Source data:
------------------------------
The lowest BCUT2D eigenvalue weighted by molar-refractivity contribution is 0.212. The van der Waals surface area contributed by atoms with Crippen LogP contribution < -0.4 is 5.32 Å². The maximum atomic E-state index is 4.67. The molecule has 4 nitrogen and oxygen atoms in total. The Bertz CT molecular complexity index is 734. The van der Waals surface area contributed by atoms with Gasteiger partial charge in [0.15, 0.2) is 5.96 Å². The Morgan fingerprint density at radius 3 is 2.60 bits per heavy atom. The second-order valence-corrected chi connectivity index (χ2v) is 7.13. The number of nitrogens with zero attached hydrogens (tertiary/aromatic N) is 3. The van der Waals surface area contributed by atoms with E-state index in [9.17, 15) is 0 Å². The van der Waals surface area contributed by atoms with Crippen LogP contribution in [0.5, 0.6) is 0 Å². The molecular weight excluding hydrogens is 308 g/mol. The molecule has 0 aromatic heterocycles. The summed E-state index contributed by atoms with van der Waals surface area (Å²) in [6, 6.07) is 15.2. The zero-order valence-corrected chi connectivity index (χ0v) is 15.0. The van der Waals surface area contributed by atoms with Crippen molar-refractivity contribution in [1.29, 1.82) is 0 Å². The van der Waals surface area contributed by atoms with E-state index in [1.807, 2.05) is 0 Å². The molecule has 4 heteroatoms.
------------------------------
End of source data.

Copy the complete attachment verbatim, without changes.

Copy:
The lowest BCUT2D eigenvalue weighted by molar-refractivity contribution is 0.212. The van der Waals surface area contributed by atoms with Crippen LogP contribution < -0.4 is 5.32 Å². The maximum atomic E-state index is 4.67. The molecule has 4 nitrogen and oxygen atoms in total. The Bertz CT molecular complexity index is 734. The van der Waals surface area contributed by atoms with Gasteiger partial charge in [0.15, 0.2) is 5.96 Å². The Morgan fingerprint density at radius 3 is 2.60 bits per heavy atom. The second-order valence-corrected chi connectivity index (χ2v) is 7.13. The number of nitrogens with zero attached hydrogens (tertiary/aromatic N) is 3. The van der Waals surface area contributed by atoms with E-state index in [9.17, 15) is 0 Å². The van der Waals surface area contributed by atoms with Crippen LogP contribution in [0.5, 0.6) is 0 Å². The molecular weight excluding hydrogens is 308 g/mol. The molecule has 0 aromatic heterocycles. The summed E-state index contributed by atoms with van der Waals surface area (Å²) in [6, 6.07) is 15.2. The zero-order valence-corrected chi connectivity index (χ0v) is 15.0. The van der Waals surface area contributed by atoms with Crippen molar-refractivity contribution in [1.29, 1.82) is 0 Å². The van der Waals surface area contributed by atoms with E-state index in [1.807, 2.05) is 0 Å². The molecule has 4 heteroatoms.